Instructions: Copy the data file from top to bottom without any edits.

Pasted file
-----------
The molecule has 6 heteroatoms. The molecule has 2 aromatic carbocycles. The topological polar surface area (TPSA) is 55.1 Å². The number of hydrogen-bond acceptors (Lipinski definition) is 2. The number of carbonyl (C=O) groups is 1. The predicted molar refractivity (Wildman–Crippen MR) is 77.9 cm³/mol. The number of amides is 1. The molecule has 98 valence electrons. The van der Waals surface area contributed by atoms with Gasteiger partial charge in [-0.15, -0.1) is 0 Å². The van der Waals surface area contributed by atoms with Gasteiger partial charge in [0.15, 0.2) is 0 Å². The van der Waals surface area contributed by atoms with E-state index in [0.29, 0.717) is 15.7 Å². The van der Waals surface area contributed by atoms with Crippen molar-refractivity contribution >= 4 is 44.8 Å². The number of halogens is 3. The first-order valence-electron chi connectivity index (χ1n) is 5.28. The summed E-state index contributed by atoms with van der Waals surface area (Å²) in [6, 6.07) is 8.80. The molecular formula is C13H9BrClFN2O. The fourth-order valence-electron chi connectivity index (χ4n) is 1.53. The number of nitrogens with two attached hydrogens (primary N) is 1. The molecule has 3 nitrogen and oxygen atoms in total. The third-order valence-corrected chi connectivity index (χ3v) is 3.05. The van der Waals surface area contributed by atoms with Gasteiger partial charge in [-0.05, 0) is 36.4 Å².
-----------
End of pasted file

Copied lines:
The molecule has 6 heteroatoms. The molecule has 2 aromatic carbocycles. The topological polar surface area (TPSA) is 55.1 Å². The number of hydrogen-bond acceptors (Lipinski definition) is 2. The number of carbonyl (C=O) groups is 1. The predicted molar refractivity (Wildman–Crippen MR) is 77.9 cm³/mol. The number of amides is 1. The molecule has 98 valence electrons. The van der Waals surface area contributed by atoms with Gasteiger partial charge in [-0.15, -0.1) is 0 Å². The van der Waals surface area contributed by atoms with Gasteiger partial charge in [0.15, 0.2) is 0 Å². The van der Waals surface area contributed by atoms with E-state index in [0.29, 0.717) is 15.7 Å². The van der Waals surface area contributed by atoms with Crippen molar-refractivity contribution >= 4 is 44.8 Å². The number of halogens is 3. The first-order valence-electron chi connectivity index (χ1n) is 5.28. The summed E-state index contributed by atoms with van der Waals surface area (Å²) in [6, 6.07) is 8.80. The molecular formula is C13H9BrClFN2O. The fourth-order valence-electron chi connectivity index (χ4n) is 1.53. The number of nitrogens with two attached hydrogens (primary N) is 1. The molecule has 3 nitrogen and oxygen atoms in total. The third-order valence-corrected chi connectivity index (χ3v) is 3.05. The van der Waals surface area contributed by atoms with Gasteiger partial charge in [-0.05, 0) is 36.4 Å².